According to renowned cocktail historian David Wondrich — who has done the work of the cocktail gods by sifting through various texts and archives to unravel when and where the cocktail originated, and what was originally in it — there are a few ingredients that are a part of the recipe for certain. Gin, a cherry brandy (kirschwasser style), Bénédictine, lime juice, and a few dashes of bitters seem to be the constants based on a mention of this particular formula in the Singapore Weekly Sun in 1915.

Read more
Chef Andrew Carmellini Tells You How To Make Restaurant-Caliber Dishes At Home
restaurant quality recipes at home insalata di rucola with prosciutto san daniele

With many restaurant dining rooms still shuttered throughout the United States, food lovers are eagerly seeking out ways to get their hands on chef-caliber meals, even if their only options involve rolling up their sleeves and becoming good friends with their home kitchen appliances. If this sounds like a familiar situation, then you’ll be glad to know that we’ve rounded up a few useful tips on how to upgrade your home-cooked eats, all courtesy of a critically acclaimed toque: Chef Andrew Carmellini, whose celebrated restaurants include Locanda Verde, The Dutch, Lafayette, and Little Park in New York City, Rye Street Tavern in Baltimore, and San Morello in Detroit.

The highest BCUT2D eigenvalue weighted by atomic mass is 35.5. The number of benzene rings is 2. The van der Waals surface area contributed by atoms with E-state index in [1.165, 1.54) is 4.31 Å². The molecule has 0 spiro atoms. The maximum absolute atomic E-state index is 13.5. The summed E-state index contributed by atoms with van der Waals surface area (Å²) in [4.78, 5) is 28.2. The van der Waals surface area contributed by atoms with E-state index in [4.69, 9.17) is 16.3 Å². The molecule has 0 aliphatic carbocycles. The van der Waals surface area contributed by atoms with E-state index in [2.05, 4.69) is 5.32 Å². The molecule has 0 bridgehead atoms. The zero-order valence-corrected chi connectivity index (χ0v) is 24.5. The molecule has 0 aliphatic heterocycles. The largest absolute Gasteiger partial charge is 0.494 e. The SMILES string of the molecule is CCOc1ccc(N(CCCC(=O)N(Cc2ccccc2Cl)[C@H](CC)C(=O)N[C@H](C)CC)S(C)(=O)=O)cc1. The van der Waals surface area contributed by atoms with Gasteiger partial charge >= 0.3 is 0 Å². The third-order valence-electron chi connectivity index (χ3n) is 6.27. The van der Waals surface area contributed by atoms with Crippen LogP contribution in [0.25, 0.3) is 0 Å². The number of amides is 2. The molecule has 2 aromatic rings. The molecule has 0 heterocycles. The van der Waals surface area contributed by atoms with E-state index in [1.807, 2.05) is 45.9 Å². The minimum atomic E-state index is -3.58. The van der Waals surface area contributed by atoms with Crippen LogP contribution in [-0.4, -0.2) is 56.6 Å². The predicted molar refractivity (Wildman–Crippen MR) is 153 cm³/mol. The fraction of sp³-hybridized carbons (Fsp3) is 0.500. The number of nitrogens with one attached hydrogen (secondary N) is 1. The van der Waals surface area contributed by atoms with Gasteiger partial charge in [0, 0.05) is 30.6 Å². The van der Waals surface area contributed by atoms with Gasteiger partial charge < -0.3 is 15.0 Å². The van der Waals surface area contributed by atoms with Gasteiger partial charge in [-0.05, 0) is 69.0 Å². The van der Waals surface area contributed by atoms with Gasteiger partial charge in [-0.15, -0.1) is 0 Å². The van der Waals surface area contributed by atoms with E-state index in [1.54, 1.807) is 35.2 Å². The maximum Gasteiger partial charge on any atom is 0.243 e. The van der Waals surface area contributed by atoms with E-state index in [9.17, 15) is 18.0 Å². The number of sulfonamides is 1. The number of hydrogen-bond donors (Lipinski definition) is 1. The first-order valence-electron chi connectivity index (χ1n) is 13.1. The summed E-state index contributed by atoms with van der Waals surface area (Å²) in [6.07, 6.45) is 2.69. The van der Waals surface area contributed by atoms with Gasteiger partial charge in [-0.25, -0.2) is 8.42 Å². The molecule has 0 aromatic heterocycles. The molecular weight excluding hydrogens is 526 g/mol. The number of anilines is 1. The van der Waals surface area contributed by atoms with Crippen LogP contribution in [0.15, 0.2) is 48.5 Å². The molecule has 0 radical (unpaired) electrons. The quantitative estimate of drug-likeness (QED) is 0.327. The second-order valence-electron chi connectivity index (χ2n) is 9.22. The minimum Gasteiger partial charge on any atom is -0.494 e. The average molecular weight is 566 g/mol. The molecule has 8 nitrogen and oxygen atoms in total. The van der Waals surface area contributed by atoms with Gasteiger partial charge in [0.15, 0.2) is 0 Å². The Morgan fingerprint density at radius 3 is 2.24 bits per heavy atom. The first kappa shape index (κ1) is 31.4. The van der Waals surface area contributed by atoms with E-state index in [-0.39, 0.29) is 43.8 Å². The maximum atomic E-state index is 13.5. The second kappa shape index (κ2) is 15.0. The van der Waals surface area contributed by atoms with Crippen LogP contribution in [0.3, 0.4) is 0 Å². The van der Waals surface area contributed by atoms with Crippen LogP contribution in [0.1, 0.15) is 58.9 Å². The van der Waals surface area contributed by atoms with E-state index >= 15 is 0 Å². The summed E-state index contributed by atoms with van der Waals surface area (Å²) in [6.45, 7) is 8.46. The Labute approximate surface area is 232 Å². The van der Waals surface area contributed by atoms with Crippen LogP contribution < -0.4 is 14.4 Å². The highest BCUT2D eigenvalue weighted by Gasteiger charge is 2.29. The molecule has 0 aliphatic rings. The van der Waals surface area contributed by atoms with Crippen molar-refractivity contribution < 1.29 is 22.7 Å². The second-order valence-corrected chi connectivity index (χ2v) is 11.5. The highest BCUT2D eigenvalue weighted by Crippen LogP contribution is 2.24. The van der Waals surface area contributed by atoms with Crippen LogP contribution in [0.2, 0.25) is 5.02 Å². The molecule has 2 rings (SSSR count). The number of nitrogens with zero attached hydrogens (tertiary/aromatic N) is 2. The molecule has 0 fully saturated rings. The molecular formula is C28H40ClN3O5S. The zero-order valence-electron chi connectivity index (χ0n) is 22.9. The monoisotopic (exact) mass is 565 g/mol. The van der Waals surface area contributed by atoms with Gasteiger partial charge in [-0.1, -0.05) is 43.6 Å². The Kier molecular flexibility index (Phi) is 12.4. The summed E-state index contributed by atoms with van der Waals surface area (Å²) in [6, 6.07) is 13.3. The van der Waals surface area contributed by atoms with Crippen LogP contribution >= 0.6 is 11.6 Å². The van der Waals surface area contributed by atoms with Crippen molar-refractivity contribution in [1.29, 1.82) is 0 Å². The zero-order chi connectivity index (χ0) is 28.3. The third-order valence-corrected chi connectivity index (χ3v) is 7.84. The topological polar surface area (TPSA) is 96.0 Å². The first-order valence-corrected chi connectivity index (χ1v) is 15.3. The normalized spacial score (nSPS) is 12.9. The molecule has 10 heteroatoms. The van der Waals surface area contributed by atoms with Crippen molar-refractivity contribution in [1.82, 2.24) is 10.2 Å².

Don’t underestimate the value of high-quality ingredients.
When asked for the number-one piece of advice he’d offer to home cooks looking to up their games, Carmellini had an immediate response: “It’s cliché, but spend the time and a little more money on the best ingredients. You don’t have to do much to make you [feel like] like a star [in the kitchen] if you’re using high-quality products. Things like authentic prosciutti (I like Prosciutto di San Daniele and Prosciutto di Parma) can elevate a salad or pasta dish instantly.”

Consider buying directly from restaurant suppliers.
One intriguing side effect of rampant restaurant closures is the fact that some meat and produce suppliers, who traditionally only sold their wares to restaurant kitchens, are now willing to directly sell to individuals. Carmellini views this development as a positive for home cooks, telling us that “in most cases, restaurant suppliers will have better inventory than retail [stores]. If you’re buying fresh cheese and produce, [going through a supplier] is usually better.”